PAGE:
A new installation by Dan Havel and Dean Ruck at Art League Houston is stopping traffic and bringing attention to one of Houston’s most overlooked art centers.
Founded in 1948, the Art League is one of the oldest non-profit visual arts organizations in Houston and is the first alternative art space in Texas.
But for some time, the Art League has generated relatively little interest amongst either the art crowd or the general public. Perceived (fairly or not) as more of a kaffeeklatsch for local artists of mediocre talent and ambition than as a dynamic organization with interesting programming, the Art League has, for over 30 years, quietly gone about its business of housing classes and exhibitions in a grouping of nondescript white houses in the Montrose. Over the years, there have been many abortive attempts to tear down those houses and make a grander architectural gesture; and it seems, finally, that this most recent attempt is actually going to come to fruition. To celebrate, the oft-disregarded Art League has sponsored what is the most exciting installation in Houston in recent memory.
They asked Dan Havel and Dean Ruck to do something fun with two little houses, scheduled for demolition to make way for a big fancy new building. Havel and Ruck’s transformation, titled Inversion, takes two of the Art League’s decrepit bungalows and literally blows a hole through the houses in a gesture that seems to turn them inside out. The exterior wood siding of the houses has been torn off and placed within the void. The siding has been laid in parallel strips that sometimes expose the natural wood but more often show off the painted face of the siding.
The result is an almost organic, funnel-shaped vortex, a wildly dynamic conversion of two otherwise completely static buildings. The funnel’s larger open end faces towards Montrose Boulevard, slowing pedestrian and car traffic to a crawl of gawking rubberneckers. An overwhelming urge to climb into Inversion is offset by a fear that the work is on the precarious verge of implosion. From the correct angle, the viewer can see completely through the work (and perhaps the only flaw with Inversion is that the funnel points curiously towards an exterior waterline of the adjacent building, rather than a blank wall). As the viewer makes his way around the building, open areas and windows allow him to see glimpses of the framework that supports the funnel. At the termination point in a small open courtyard, the viewer can turn and gaze back through the work towards Montrose Boulevard. Here at the termination point, the viewer fully realizes the scale and complexity of the work. In addition, the artwork has the effect of bring exposure to the often-overlooked Art League Houston.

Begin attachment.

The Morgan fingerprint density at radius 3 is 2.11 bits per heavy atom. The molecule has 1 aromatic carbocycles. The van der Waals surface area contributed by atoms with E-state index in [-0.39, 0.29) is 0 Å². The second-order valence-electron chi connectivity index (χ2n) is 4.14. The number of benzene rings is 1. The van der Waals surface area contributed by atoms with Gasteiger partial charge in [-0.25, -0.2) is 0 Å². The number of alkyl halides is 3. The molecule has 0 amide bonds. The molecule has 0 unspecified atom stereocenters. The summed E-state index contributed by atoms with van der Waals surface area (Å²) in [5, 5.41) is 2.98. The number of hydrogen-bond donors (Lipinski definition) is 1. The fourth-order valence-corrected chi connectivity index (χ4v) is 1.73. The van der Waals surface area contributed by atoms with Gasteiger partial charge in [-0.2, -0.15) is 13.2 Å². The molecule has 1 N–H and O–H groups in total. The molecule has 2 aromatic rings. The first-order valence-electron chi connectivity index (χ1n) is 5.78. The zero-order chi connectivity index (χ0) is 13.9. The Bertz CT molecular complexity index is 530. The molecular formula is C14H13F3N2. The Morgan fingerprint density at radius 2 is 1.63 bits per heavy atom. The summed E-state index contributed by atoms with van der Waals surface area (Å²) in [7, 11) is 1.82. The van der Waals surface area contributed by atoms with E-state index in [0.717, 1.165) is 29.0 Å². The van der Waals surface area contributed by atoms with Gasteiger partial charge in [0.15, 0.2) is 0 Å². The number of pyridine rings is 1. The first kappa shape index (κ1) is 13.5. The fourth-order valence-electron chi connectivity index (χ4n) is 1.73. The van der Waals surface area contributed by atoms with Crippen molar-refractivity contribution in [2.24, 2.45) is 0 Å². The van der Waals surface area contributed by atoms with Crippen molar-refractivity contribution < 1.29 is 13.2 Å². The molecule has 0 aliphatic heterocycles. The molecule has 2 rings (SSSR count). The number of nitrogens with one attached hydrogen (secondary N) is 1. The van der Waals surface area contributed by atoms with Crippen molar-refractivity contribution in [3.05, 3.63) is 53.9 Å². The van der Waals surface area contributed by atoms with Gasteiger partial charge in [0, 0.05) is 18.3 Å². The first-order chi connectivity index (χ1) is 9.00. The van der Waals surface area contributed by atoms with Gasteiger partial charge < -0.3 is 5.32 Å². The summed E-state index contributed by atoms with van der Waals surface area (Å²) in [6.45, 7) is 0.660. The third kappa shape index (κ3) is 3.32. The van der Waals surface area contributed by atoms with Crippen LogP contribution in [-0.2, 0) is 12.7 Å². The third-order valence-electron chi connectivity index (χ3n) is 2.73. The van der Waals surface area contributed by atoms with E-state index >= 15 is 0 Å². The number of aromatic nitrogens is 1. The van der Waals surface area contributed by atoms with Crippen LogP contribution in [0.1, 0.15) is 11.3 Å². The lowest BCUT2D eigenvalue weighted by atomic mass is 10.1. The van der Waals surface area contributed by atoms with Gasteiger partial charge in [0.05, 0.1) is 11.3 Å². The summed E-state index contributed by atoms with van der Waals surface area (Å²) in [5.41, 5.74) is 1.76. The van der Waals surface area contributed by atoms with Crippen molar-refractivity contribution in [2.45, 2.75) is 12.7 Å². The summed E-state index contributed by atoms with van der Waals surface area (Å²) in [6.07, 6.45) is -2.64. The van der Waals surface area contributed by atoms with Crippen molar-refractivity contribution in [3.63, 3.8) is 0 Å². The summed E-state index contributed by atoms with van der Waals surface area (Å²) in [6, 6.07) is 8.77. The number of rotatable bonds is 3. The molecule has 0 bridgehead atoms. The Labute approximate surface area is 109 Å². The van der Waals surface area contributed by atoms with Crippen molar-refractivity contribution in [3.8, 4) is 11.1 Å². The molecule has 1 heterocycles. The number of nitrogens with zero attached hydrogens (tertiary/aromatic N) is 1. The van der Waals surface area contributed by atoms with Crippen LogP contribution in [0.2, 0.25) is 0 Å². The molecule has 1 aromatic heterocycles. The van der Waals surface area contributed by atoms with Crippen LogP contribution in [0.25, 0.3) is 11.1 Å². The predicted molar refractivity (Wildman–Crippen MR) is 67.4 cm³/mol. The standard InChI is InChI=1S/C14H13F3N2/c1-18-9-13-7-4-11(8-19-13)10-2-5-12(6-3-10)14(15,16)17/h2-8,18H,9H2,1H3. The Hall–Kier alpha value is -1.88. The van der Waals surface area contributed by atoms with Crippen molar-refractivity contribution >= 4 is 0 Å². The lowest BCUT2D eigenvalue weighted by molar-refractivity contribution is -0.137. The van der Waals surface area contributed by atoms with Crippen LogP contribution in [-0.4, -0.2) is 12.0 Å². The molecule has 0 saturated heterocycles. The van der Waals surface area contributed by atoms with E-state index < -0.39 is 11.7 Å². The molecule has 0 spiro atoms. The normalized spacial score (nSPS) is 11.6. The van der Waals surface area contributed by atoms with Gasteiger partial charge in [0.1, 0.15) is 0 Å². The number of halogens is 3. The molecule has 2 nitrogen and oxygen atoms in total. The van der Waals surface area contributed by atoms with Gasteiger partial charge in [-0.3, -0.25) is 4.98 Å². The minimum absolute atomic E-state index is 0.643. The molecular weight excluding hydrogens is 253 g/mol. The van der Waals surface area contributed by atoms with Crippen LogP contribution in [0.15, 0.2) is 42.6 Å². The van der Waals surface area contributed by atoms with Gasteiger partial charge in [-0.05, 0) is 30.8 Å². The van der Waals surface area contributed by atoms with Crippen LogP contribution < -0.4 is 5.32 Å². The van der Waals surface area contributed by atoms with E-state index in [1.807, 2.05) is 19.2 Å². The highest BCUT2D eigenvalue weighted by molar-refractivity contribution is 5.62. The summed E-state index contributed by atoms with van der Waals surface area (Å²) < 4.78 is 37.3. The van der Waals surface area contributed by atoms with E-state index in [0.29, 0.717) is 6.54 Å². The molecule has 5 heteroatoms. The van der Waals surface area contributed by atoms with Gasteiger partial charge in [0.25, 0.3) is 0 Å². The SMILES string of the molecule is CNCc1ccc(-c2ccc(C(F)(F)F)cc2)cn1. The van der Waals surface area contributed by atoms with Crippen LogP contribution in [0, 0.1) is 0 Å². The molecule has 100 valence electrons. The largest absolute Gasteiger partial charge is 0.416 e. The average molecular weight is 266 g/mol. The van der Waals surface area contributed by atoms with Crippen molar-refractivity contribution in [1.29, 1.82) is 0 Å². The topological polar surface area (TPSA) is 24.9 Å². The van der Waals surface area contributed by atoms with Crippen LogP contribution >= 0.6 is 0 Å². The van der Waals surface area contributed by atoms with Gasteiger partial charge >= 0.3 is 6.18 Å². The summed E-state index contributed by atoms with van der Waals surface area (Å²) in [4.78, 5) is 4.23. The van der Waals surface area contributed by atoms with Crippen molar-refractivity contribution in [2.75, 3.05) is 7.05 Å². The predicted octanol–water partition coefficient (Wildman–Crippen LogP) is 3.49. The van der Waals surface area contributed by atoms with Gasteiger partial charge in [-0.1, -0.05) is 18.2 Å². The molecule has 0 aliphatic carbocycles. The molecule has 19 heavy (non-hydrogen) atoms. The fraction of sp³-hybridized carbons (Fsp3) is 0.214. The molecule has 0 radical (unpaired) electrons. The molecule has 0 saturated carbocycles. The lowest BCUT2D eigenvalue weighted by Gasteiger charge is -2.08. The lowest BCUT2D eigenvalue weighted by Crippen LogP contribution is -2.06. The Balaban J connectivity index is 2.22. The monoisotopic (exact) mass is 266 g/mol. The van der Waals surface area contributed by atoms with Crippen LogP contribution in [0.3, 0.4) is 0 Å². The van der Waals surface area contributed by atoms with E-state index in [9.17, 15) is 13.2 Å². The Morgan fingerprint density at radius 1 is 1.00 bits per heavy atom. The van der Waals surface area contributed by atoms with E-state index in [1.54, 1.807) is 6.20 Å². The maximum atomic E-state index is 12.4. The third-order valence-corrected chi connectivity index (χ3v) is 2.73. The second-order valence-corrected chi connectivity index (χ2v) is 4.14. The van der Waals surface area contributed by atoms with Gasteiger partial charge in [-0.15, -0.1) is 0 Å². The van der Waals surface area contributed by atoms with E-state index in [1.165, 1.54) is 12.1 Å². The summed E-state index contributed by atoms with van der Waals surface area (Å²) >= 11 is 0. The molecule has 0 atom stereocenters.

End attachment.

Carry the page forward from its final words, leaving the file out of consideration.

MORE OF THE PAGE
Inversion hearkens to other projects, notably the work of Tara Donovan, shown locally at Rice University Art Gallery in 2003. Donovan recombines objects into organized ordered forms. Inversion combines the material use of Donovan and the ephemeral quality of Andy Goldsworthy, who creates lines, voids, and geometric forms with objects in nature, then photographs these ephemeral compositions and leaves them to fall apart.
Inversion will be demolished in early June to make way for a new Art League building, and the only record of the work will be in photographs and memories. Like the O House, an earlier work by Havel, Ruck, and Kate Petley, Inversion is a work of rare quality, made all the more visceral for its impermanence. By seemingly turning these buildings inside out, Havel and Ruck have reveled the essential framework that supports a building in the real world, while at the same time creating another reality where gravity and inertia do not apply.
Images courtesy Art League and Ace Gallery.
Matthew Kelley is an architecture student and writer living in Houston.